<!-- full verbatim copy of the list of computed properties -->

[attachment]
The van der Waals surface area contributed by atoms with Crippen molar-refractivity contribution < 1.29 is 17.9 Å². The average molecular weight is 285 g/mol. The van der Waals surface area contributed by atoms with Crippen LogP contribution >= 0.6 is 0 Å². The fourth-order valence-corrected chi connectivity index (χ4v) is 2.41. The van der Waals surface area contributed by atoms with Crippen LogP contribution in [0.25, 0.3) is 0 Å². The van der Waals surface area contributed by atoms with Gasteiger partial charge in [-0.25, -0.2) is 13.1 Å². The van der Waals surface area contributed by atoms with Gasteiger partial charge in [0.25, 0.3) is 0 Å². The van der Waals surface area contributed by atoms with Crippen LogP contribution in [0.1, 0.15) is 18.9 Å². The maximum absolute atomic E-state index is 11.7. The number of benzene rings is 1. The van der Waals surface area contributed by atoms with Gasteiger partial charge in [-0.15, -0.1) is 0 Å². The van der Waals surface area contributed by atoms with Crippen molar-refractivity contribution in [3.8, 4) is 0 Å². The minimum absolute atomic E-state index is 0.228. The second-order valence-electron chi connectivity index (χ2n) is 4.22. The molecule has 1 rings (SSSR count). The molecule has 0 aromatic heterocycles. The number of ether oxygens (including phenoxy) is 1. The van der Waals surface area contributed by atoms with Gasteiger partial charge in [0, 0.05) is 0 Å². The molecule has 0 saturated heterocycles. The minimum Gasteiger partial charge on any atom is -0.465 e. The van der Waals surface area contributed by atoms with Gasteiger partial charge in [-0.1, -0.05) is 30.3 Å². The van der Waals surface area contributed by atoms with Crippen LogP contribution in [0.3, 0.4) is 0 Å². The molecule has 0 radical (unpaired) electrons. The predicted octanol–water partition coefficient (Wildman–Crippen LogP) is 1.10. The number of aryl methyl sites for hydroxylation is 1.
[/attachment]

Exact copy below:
The van der Waals surface area contributed by atoms with Crippen molar-refractivity contribution < 1.29 is 17.9 Å². The average molecular weight is 285 g/mol. The van der Waals surface area contributed by atoms with Crippen LogP contribution >= 0.6 is 0 Å². The fourth-order valence-corrected chi connectivity index (χ4v) is 2.41. The van der Waals surface area contributed by atoms with Crippen LogP contribution in [0.25, 0.3) is 0 Å². The van der Waals surface area contributed by atoms with Gasteiger partial charge in [-0.25, -0.2) is 13.1 Å². The van der Waals surface area contributed by atoms with Gasteiger partial charge in [0.25, 0.3) is 0 Å². The van der Waals surface area contributed by atoms with Crippen LogP contribution in [0.1, 0.15) is 18.9 Å². The maximum absolute atomic E-state index is 11.7. The number of benzene rings is 1. The van der Waals surface area contributed by atoms with Gasteiger partial charge in [-0.15, -0.1) is 0 Å². The van der Waals surface area contributed by atoms with Crippen molar-refractivity contribution in [3.8, 4) is 0 Å². The minimum absolute atomic E-state index is 0.228. The second-order valence-electron chi connectivity index (χ2n) is 4.22. The molecule has 1 rings (SSSR count). The molecule has 0 aromatic heterocycles. The number of ether oxygens (including phenoxy) is 1. The van der Waals surface area contributed by atoms with Gasteiger partial charge in [0, 0.05) is 0 Å². The molecule has 0 saturated heterocycles. The minimum Gasteiger partial charge on any atom is -0.465 e. The van der Waals surface area contributed by atoms with Gasteiger partial charge in [-0.1, -0.05) is 30.3 Å². The van der Waals surface area contributed by atoms with Crippen LogP contribution in [0.3, 0.4) is 0 Å². The molecule has 0 radical (unpaired) electrons. The predicted octanol–water partition coefficient (Wildman–Crippen LogP) is 1.10. The number of aryl methyl sites for hydroxylation is 1.